Rent a Violin, Repair a Flute or Buy a Mutant Guitar On the Loop

Where do old guitars hope to go when they die? Go Music StL of course. The newest old music shop on Delmar will soon be selling custom made guitars from recycled parts.

Johnathan Ruder grew up in University City, and though he lives in Chesterfield these days, he always feels more at home on the Delmar Loop.

Back in the day—when they had hair, he joked—he and his buddy Lee Shalinsky played with a college band called Backenroad. They played hotels, school proms and even a few bar mitzvahs. After a couple years the band broke up and Ruder went on to become an architect. Shalinsky got a day job with the government so he could keep playing guitar professionally.

“We dreamed of opening a music store,” Ruder said. Thirty-five years later they finally got around to doing it. They bought Go Music StL, formerly known as Baton Music. The store has been around the Loop since 1947. They are doing some remodeling to the shop and are in the process of adding a do-it-yourself recording studio for customers. In March they’ll have a grand re-opening.

The shop’s main product is musical accessories—the little parts that musicians are always breaking, wearing out or needing to upgrade on their instruments. Things like strings, reeds, oil, straps, picks and cables.

“We have all the stuff they need and keep it in stock. Then when they want an instrument…we’re here,” Ruder said.

He said over the years the store gained a reputation as the place to go for quirky and exotic instruments. He plans to continue that trend and has a selection of odd looking instruments on his shelves. There are huge wooden pipes, hand-crafted drums, triangular Russian balalaikas and even a guitar with five necks. Ruder said he can’t find anything that’s too unusual to sell.

He said they came up with the tag line “Your diverse musical instrument store” to reflect the shops assortment of wares.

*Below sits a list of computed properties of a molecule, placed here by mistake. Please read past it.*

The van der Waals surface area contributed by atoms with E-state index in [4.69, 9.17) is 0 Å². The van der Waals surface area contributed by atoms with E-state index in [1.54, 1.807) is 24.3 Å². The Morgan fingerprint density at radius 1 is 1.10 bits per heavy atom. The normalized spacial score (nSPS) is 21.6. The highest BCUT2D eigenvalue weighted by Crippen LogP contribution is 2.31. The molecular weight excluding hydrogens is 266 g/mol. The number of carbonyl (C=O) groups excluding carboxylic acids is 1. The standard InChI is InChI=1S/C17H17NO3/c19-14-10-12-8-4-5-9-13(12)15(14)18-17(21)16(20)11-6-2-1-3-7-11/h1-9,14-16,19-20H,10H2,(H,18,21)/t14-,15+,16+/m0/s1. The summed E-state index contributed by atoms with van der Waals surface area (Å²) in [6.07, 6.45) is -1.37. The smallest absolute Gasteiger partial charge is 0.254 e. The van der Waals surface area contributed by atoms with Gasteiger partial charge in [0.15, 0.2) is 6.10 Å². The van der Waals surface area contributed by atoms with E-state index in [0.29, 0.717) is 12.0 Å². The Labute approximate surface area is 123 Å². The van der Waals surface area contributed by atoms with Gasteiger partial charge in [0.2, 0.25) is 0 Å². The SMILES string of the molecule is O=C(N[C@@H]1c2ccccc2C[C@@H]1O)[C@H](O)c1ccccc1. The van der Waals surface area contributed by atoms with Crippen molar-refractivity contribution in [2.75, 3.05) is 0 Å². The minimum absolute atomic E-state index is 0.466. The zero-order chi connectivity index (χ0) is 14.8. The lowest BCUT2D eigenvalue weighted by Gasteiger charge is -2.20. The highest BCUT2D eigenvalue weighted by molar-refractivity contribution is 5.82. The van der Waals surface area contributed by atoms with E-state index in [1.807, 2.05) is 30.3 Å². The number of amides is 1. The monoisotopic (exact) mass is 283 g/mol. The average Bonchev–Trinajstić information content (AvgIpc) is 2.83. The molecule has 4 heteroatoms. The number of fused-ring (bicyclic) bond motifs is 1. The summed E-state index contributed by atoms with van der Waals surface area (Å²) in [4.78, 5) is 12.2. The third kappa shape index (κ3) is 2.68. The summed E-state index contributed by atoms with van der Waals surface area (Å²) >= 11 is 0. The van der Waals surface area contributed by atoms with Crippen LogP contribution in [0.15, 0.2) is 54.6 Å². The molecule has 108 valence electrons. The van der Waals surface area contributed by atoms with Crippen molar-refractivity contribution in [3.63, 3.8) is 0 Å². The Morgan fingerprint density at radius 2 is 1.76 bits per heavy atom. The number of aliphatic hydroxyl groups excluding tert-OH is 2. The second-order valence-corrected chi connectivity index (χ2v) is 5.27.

“We have all the instruments, plus the bizarre,” he said.

Ruder and Shalinsky are planning to add to the “bizarre” aspect of their shop by offering what they call “mutant” and “hot rod” guitars.

The hot rodding is fairly obvious. Shalinsky said they can take a kid’s starter electric guitar and soup it up so it plays much better.

“You’re buying a lot of name,” Ruder said of some well known brands, like the Fender Stratocaster.

Starting at $130 Go Music StL can build a custom guitar, using either stock or recycled parts. This is where the “mutant” guitars come in to play. Shalinsky brought out an example of a guitar with a broken neck they were able to save by reattaching a new head.

“Nobody in St. Louis admits they can do this kind of build,” said Ruder. He said most shops would tell you your broken guitar is ruined and try to sell you something new. “We’ve got all these parts. You can say you want this, this and this and in a month you have a killer guitar.”

“No two will be alike. Guitars have a personality. We want to bring them to life,” said Shalinsky.

Go Music StL buys and sells used instruments, rents student instruments and carries accessories for every sort of musician. They offer repairs, consignments and lessons in voice, guitar, piano, drum, harmonica and any sort of school instrument. They also sell unusual and exotic instruments both in the store and online at eBay.

For more business stories on University City Patch, please see the following articles:

  • First St. Louis Tesla Motors Service Center Will Be in University City
  • News Nearby: New Brew Pub to Open in Dogtown


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